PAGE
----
Competition
Competition

Sessile organisms
Competition in sessile reef organisms takes 3 forms: 1) preemptive, where through its presence one organism prevents another from occupying the same space, 2) overgrowth, where one organism, like a seaweed, grows over or otherwise crowds out and kills another organism like a coral, and 3) chemical, where through release of a toxic material one organism prevents another from settling and surviving. Access each type via the icons. hot button for preemptive competition part of Biology of Caribbean Coral Reefs website hot button for preemptive competition part of Biology of Caribbean Coral Reefs hot button for overgrowth competition part of Biology of Caribbean Coral Reefs hot button for chemical competition part of Biology of Caribbean Coral Reefs

Overgrowth competition

hot buttons for overgrowth competition hot button for fire-coral overgrowth competition hot button for sponges-overgrowth competition hot button for coral/zoanthid overgrowth competition hot button for tunicate-overgrowth competition hot button for algae/cyanophyte-overgrowth competition
Overgrowth of other organisms by corals/zoanthids is considered here, while information on other taxa can be accessed via the icons.

Corals/zoanthids


seahorse dive leader for Biology of Caribbean Coral Reefs Website photograph of zoanthid overgrowth taken from a video "Zoanthids are relatives of corals and gorgonians, and this type is often found on corals." - Turks & Caicos 2003

As noted elsewhere in BCCR, competition amongst corals is often for light - required for the photosynthesising plant symbionts found in their tissues. This type of competition is seen when corals grow in 3-dimensional array with one coral shading another. Two-dimensional competition for space in corals invariably involves one protagonists' humoral system chemically fighting another's. Some images of this type of competition are found below, and also in the section CHEMICAL COMPETITION.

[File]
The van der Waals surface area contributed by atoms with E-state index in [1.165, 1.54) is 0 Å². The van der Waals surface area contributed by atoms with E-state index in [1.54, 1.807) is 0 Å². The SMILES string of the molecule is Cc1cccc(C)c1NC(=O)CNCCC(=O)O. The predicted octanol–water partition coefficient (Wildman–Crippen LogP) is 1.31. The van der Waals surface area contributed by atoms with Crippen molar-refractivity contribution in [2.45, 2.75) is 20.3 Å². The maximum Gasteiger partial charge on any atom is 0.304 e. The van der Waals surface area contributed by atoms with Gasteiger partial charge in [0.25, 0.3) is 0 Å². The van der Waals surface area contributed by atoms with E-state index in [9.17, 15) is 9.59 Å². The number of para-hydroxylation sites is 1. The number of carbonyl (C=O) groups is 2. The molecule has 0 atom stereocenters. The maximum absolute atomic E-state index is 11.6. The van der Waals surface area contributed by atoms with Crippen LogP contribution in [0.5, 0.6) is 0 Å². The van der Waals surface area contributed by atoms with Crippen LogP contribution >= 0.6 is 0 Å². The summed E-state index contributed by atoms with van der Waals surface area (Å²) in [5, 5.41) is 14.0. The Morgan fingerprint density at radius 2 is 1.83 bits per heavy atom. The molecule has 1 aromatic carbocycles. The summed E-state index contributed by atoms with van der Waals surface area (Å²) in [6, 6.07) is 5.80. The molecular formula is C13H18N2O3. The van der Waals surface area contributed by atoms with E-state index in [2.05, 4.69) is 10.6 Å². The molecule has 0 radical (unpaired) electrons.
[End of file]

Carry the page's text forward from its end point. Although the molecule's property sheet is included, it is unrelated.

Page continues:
NOTE humoral systems are internal defensive systems. In vertebrates, these involve antibodies, B- and T-cells, and other white cells involved in mopping up. In invertebrates, they involve protein hemagglutinins and mopping-up phagocytic cells (cells that engulf foreign proteins, bacteria, and parasites in the same way that the various white cells do in vertebrates). Antibodies and hemagglutinins do similar jobs in identifying foreign or "non-self" protein for the various phagocytic cells to act on and remove

photo collage showing various types of competition among corals
 
photographs showing interactions of corals and tubeworms
As we have seen, corals mount active resistance to encroachment by other corals, sponges, gorgonians, and to some extent zoanthids, but not evidently to tubeworms. Whether the tubeworms are chemically camouflaged in some way is not known.

Zoanthids
 

seahorse dive leader for Biology of Caribbean Coral Reef website photograph of mat zoanthids taken from a video Mat-type zoanthids, such as this Palythoa sp., are in some areas so competitively dominant that they may blanket and smother all sessile bottom-inhabiting invertebrates - St. Maarten 2005

photograph of mat zoanthid overgrowing a coral
photograph of zoanthid overgrowing a hydroid ZOANTHIDS are strong overgrowth competitors and may form large, dominant colonies overtop of other cnidarians, such as gorgonians and hydroids, on the sea bottom.

NOTE Cnidaria: a phylum of invertebrates that includes jellyfishes, anemones, corals, sea pens, hydroids, and zoanthids

 

 

Mat zoanthid Zoanthus pulchellus
overgrowing a coral 5X

 

 

Hydroid zoanthid Parazoanthus
tunicans
growing on, and killing,
its favoured hydroid host
Dentitheca dendritica 0.6X

photograph of white encrusting zoanthid
Growth rates of white encrusting zoanthids Palythoa caribaeorum in the U.S. Virgin Islands have been measured at 4mm per day, making it arguably the fastest growing of any anthozoan species. Green 1981 Proc 4th Int Coral Reef Sympos 2: 679.

NOTE Class Anthozoa in Phylum Cnidaria includes corals, sea anemones, gorgonians, sea pens, and zoanthids

list of features of zoanthids that make them superior overgrowth competitors
There are several features of zoanthids, for example, species of Palythoa, that contribute to their success as overgrowth competitors, as shown in the accompanying illustration. The role of one of these features, namely, presence of photosynthesising symbionts, is considered in detail elsewhere: LEARNABOUT NUTRITION: CORALS: A CASE STUDY: PHOTOSYNTHESIS.

NOTE an organism that lives on, with, or in another organism. The most common examples are commensalism, mutualism, and parasitism


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